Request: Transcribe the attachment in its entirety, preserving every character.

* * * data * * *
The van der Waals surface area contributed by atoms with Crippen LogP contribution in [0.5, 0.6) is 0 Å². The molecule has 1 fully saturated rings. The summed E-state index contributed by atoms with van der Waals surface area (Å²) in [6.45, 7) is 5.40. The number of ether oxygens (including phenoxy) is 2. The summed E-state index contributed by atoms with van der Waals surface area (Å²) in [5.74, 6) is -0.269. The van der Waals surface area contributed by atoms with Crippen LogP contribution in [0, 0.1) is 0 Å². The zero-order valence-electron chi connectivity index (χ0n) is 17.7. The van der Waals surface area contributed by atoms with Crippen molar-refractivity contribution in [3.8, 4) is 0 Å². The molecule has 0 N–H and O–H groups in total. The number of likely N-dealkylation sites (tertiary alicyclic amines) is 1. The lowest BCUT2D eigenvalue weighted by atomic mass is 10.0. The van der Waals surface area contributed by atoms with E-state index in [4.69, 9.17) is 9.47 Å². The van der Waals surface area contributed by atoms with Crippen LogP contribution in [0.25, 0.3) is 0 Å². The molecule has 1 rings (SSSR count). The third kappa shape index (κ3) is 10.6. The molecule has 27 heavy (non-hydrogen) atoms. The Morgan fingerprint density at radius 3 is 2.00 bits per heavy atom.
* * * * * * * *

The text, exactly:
The van der Waals surface area contributed by atoms with Crippen LogP contribution in [0.5, 0.6) is 0 Å². The molecule has 1 fully saturated rings. The summed E-state index contributed by atoms with van der Waals surface area (Å²) in [6.45, 7) is 5.40. The number of ether oxygens (including phenoxy) is 2. The summed E-state index contributed by atoms with van der Waals surface area (Å²) in [5.74, 6) is -0.269. The van der Waals surface area contributed by atoms with Crippen LogP contribution in [0, 0.1) is 0 Å². The zero-order valence-electron chi connectivity index (χ0n) is 17.7. The van der Waals surface area contributed by atoms with Crippen molar-refractivity contribution in [3.8, 4) is 0 Å². The molecule has 0 N–H and O–H groups in total. The number of likely N-dealkylation sites (tertiary alicyclic amines) is 1. The lowest BCUT2D eigenvalue weighted by atomic mass is 10.0. The van der Waals surface area contributed by atoms with E-state index in [4.69, 9.17) is 9.47 Å². The van der Waals surface area contributed by atoms with Crippen LogP contribution in [0.25, 0.3) is 0 Å². The molecule has 1 rings (SSSR count). The third kappa shape index (κ3) is 10.6. The molecule has 27 heavy (non-hydrogen) atoms. The Morgan fingerprint density at radius 3 is 2.00 bits per heavy atom.